2. I was wondering, is this stuff top-level info that belongs in the lede, or it it rather details that should be merged into the sections of the article's body?
--Ling.Nut 02:47, 13 April 2007 (UTC)

I agree. That might eliminate conflict that can be replaced with a discussion. Maybe explained in a History of Taiwanese Identity or something.Maowang 03:08, 13 April 2007 (UTC)

I included three standards.. nationalist etc. Should there be 3 or 4?
Now it's time to work on the body. :-) Don't hate me, but the verb that's uppermost in my mind is "trim."
Also need to make section headings that precisely echo the structure of the lede... three standards, 4 ethnic groups... other contributors can chime in here (Hello Nrt8m1!)
I hear you and Jiang saying Hakka etc. are not ethnic groups; I hear you saying "Taiwanese people" is one... I must be dim-witted 'cause my def of ethnic groups would definitely include Hakka Hoklo etc. Feel free to ask me to stand in a corner. :-P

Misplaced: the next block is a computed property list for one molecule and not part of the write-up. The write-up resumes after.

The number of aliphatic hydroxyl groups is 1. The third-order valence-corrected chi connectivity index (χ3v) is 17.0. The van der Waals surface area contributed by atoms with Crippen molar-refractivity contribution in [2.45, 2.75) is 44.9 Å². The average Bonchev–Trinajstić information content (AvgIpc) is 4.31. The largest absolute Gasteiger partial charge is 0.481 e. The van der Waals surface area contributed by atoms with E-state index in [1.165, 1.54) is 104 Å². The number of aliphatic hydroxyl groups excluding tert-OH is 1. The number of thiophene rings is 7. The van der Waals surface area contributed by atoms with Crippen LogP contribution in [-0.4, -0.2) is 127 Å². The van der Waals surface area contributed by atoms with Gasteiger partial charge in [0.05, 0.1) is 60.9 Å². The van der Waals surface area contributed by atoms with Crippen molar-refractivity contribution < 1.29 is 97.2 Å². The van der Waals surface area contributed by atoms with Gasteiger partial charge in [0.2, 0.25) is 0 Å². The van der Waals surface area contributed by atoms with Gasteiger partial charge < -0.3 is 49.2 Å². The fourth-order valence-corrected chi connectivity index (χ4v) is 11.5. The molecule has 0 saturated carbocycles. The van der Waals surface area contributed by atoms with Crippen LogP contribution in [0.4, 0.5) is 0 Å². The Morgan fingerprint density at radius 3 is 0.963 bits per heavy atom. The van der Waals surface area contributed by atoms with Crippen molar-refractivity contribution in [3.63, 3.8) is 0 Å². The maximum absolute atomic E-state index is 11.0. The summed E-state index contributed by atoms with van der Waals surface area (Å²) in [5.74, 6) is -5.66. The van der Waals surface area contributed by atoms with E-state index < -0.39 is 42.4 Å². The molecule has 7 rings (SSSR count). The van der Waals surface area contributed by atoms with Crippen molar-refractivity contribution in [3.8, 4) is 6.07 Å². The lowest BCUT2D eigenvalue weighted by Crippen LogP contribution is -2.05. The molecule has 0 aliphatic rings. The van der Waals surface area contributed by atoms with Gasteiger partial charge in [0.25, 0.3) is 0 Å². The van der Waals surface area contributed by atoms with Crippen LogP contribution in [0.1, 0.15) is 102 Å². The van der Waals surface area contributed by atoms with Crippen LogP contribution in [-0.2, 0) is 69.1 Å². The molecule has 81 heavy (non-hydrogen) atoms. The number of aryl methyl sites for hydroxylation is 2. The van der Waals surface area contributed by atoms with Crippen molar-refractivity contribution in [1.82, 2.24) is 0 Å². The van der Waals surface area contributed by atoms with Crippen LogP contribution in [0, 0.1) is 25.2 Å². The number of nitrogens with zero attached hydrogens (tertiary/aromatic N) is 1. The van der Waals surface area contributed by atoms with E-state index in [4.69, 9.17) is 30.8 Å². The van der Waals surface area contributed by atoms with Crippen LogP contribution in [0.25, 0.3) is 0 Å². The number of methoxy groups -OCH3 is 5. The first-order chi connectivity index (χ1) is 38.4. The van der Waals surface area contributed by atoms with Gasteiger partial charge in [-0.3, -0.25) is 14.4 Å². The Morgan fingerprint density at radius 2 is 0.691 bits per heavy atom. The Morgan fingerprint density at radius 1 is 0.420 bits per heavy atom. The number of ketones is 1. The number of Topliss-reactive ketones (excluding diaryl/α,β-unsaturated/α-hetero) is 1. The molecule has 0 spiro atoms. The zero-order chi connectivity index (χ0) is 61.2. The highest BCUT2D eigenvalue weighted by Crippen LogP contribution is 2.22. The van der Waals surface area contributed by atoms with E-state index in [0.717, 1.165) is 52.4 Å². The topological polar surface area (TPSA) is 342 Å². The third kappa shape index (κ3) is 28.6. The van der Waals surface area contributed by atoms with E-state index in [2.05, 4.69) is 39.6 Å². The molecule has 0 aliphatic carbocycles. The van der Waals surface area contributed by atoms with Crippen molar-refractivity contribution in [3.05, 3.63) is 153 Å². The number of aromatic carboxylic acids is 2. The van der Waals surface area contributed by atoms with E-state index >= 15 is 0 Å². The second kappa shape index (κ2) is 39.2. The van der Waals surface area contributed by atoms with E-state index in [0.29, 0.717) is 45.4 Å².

Ling.Nut 11:52, 13 April 2007 (UTC)

I added a few sentences and citations to make room to discuss the "four ethnic groups" without any POV of their "authenticity" or "falsehood"Maowang 01:23, 18 April 2007 (UTC)

"Four ethnic groups"[edit]

I have not seen the term "ethnicity" 民族 being used to describe the four groups outside of the independence movement. If this is the case, then we can't use the term without attribution.--Jiang 02:40, 29 April 2007 (UTC)

I have a couple sources that discuss this issue. They acknowledge the construction of the term, but also make the case that "four great ethnic groups" has been largely accepted "by the public, including the KMT and the CNP, and has overshadowed the old Mainlander-Taiwanese dichotomy". (Hsiao 2004:105). The term is noted as being based on "Strategic Essentialism" that has seen resonance with the public and therefore is valid in that sense. Maowang 03:45, 29 April 2007 (UTC)